Sanctions Not Impacting Iranian Oil: Report
Anchor, CNBC (EMEA)
An updated industry report published on Wednesday appeared to show tightening international sanctions were having no impact on Iranian crude exports.
The latest publication of data by the Joint Organizations Data Initiative (JODI) listed Iran as having produced 3.752 million barrels per day (bpd) in February, marking the highest output since December 2008.
The 32,000 bpd increase over January mostly went into exports, which climbed 3.2 percent.
JODI, an initiative coordinated by the International Energy Forum (IEF), depends on participating member states for data collection.
The IEA said in its report on April 12 that sanctions on Iran could see “output could plummet to 2.6-2.8 mb/d by mid-summer, unless alternative buyers can be found”. Total production in Iran was placed at 3.35 million bpd in February, further decreasing to 3.3 million bpd in March.
Norway was among the most prominent gainers in the JODI report, adding 282,000 bpd, an increase of 19.5 percent. Other additions were recorded for Canada, were production increased to 2.375 million bpd.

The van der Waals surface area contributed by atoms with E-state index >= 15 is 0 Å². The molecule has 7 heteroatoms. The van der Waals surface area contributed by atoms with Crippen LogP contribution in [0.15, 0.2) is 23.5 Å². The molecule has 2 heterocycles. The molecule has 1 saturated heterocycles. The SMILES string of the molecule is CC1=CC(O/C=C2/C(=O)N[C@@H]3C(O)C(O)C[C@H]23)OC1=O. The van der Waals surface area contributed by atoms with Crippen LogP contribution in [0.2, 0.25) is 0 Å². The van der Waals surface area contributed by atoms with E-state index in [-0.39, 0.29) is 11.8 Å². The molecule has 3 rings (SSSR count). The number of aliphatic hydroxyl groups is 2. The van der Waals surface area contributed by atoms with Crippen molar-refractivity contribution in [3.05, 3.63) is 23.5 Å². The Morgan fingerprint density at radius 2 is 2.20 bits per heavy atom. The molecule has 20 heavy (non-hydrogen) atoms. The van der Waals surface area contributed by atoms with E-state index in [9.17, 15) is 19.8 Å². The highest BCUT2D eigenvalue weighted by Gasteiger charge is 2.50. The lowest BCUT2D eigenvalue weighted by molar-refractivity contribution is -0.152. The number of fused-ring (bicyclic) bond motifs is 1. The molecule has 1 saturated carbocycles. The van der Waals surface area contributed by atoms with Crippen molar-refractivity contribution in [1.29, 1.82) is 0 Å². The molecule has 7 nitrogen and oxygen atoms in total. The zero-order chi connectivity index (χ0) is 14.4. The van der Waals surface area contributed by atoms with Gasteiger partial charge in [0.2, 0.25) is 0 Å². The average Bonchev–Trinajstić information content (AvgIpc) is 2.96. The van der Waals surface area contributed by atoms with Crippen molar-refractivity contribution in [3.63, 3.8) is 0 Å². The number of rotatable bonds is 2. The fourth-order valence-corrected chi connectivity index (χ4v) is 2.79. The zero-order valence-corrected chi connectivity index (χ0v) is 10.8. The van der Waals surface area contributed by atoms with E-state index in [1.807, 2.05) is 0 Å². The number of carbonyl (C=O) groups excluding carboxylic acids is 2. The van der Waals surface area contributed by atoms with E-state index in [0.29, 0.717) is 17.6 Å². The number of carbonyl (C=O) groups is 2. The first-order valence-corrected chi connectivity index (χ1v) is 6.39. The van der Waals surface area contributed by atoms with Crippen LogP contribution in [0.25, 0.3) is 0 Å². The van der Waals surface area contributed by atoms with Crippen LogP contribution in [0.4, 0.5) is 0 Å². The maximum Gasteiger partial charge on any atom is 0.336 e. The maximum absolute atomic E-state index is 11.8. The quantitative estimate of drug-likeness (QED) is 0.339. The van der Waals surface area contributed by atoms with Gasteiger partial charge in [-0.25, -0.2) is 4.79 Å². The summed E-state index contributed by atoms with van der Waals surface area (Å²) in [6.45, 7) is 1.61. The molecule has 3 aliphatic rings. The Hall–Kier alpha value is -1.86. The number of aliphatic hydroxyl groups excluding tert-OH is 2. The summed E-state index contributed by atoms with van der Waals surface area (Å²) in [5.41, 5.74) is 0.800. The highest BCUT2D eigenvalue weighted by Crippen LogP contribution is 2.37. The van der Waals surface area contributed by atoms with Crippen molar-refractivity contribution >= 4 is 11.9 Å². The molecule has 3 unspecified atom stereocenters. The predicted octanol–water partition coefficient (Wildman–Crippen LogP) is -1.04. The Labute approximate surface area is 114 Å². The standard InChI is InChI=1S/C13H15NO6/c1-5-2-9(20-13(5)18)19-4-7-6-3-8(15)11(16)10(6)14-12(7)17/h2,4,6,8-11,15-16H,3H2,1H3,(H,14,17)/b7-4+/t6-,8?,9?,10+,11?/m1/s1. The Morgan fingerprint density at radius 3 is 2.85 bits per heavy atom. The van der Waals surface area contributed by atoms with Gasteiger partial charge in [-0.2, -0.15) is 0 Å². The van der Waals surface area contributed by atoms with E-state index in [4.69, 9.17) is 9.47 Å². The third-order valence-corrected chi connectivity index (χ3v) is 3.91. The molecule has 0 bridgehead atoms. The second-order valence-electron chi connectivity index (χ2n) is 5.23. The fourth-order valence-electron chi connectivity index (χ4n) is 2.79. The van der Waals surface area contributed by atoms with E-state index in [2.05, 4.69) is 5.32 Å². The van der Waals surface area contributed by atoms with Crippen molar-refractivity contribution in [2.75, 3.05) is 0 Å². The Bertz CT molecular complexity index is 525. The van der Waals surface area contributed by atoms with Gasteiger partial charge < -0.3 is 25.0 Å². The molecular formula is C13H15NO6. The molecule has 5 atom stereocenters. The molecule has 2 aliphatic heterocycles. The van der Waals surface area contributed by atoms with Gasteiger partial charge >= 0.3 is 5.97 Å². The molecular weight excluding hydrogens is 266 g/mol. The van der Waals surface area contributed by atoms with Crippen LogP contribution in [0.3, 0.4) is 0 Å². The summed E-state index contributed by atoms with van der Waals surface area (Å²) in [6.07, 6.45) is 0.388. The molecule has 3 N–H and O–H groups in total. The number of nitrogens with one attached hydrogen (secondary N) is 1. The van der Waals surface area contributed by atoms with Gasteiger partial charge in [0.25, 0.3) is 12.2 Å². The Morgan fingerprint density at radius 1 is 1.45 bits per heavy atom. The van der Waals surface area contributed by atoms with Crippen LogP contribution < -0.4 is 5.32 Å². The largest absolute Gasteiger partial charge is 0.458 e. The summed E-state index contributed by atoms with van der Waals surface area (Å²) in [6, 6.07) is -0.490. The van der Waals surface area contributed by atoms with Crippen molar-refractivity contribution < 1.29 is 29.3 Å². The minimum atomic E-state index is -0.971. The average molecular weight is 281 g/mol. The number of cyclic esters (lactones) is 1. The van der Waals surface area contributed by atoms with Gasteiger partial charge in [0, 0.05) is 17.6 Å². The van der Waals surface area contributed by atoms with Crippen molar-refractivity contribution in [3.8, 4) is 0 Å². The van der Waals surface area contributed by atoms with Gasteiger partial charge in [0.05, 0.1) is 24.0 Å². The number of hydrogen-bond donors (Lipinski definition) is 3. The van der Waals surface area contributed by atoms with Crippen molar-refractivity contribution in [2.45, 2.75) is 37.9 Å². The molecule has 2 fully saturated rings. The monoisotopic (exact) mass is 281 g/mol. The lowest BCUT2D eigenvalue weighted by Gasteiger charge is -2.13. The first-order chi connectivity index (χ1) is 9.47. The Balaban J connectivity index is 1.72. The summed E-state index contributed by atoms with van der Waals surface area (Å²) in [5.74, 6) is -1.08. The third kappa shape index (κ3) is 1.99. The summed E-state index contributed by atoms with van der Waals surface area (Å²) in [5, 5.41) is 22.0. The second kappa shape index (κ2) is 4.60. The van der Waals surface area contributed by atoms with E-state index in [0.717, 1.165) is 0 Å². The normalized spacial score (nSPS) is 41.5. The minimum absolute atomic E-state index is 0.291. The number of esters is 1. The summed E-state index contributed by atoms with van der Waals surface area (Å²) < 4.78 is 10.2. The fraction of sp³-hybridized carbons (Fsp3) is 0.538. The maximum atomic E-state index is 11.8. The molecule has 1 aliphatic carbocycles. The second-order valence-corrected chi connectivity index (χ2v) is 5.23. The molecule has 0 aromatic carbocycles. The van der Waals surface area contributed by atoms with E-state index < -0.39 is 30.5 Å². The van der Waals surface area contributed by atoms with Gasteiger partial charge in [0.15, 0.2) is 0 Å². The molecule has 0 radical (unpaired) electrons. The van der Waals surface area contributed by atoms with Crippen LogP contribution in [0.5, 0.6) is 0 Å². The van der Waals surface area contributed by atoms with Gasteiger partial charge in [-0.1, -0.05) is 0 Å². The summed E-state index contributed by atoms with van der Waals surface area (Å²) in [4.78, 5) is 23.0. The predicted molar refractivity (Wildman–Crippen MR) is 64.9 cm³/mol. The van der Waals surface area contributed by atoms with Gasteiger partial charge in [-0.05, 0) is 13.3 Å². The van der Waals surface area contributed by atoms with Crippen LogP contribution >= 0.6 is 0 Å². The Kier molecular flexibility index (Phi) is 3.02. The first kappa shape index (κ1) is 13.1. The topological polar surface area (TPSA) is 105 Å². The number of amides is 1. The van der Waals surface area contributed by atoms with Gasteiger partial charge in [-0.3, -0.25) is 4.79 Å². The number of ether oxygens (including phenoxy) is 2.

Saudi Arabia, the world’s largest exporter, reported a minor decrease for JODI of 18,000 bpd in February versus a month earlier to reach 9.853 million bpd, falling short of the 10 million bpd IEA assessment. After a jump last month, exports eased by 22,000 bpd.
Russia’s productionlevel remained under 10 million bpd for the second month running, although it still edged Saudi Arabia by 90,000 bpd to remain the world’s largest oil producer. No details were available as to how exports fared in February, but added data for January indicated that most of the drawback hit exports.
Production in Iraq was also lower, coming in 107,000 bpd less to reach 2.54 million bpd. Libya and the United Arab Emirates, notable players in the world oil markets, once again did not provide any information in time for publication.
The IEA maintained that higher output from Iraq, Libya and the UAE “more than offset reduced Iranian and Angolan supplies” in March.
Inconsistencies and delays in data submissions from member states have been contentious issue within the IEF. More transparency, the IEF argues, would help reduce price volatility seen as detrimental to long-term industry investment.